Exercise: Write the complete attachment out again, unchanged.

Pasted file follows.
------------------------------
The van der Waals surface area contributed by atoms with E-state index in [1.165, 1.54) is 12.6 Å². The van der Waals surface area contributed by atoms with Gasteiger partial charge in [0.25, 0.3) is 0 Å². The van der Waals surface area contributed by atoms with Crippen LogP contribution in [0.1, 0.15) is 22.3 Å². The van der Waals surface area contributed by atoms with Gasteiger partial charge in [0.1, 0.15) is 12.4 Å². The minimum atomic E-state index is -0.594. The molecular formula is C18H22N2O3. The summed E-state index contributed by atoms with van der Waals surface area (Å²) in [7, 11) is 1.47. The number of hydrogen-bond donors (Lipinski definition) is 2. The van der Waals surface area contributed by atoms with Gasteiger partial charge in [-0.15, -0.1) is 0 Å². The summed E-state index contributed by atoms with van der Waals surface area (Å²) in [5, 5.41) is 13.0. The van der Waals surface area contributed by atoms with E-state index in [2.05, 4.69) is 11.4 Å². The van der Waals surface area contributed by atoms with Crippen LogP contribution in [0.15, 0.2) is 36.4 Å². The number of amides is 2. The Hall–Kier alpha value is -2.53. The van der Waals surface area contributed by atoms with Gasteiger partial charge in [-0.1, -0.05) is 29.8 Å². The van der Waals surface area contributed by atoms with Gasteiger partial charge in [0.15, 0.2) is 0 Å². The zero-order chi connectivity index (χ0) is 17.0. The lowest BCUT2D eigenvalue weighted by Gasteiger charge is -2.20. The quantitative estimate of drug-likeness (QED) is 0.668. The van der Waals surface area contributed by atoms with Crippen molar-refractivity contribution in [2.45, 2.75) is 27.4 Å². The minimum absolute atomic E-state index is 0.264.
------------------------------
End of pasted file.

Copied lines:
The van der Waals surface area contributed by atoms with E-state index in [1.165, 1.54) is 12.6 Å². The van der Waals surface area contributed by atoms with Gasteiger partial charge in [0.25, 0.3) is 0 Å². The van der Waals surface area contributed by atoms with Crippen LogP contribution in [0.1, 0.15) is 22.3 Å². The van der Waals surface area contributed by atoms with Gasteiger partial charge in [0.1, 0.15) is 12.4 Å². The minimum atomic E-state index is -0.594. The molecular formula is C18H22N2O3. The summed E-state index contributed by atoms with van der Waals surface area (Å²) in [7, 11) is 1.47. The number of hydrogen-bond donors (Lipinski definition) is 2. The van der Waals surface area contributed by atoms with Gasteiger partial charge in [-0.15, -0.1) is 0 Å². The summed E-state index contributed by atoms with van der Waals surface area (Å²) in [5, 5.41) is 13.0. The van der Waals surface area contributed by atoms with E-state index in [2.05, 4.69) is 11.4 Å². The van der Waals surface area contributed by atoms with Crippen LogP contribution in [0.15, 0.2) is 36.4 Å². The number of amides is 2. The Hall–Kier alpha value is -2.53. The van der Waals surface area contributed by atoms with Gasteiger partial charge in [-0.1, -0.05) is 29.8 Å². The van der Waals surface area contributed by atoms with Gasteiger partial charge in [0.15, 0.2) is 0 Å². The zero-order chi connectivity index (χ0) is 17.0. The lowest BCUT2D eigenvalue weighted by Gasteiger charge is -2.20. The quantitative estimate of drug-likeness (QED) is 0.668. The van der Waals surface area contributed by atoms with Crippen molar-refractivity contribution in [2.45, 2.75) is 27.4 Å². The minimum absolute atomic E-state index is 0.264.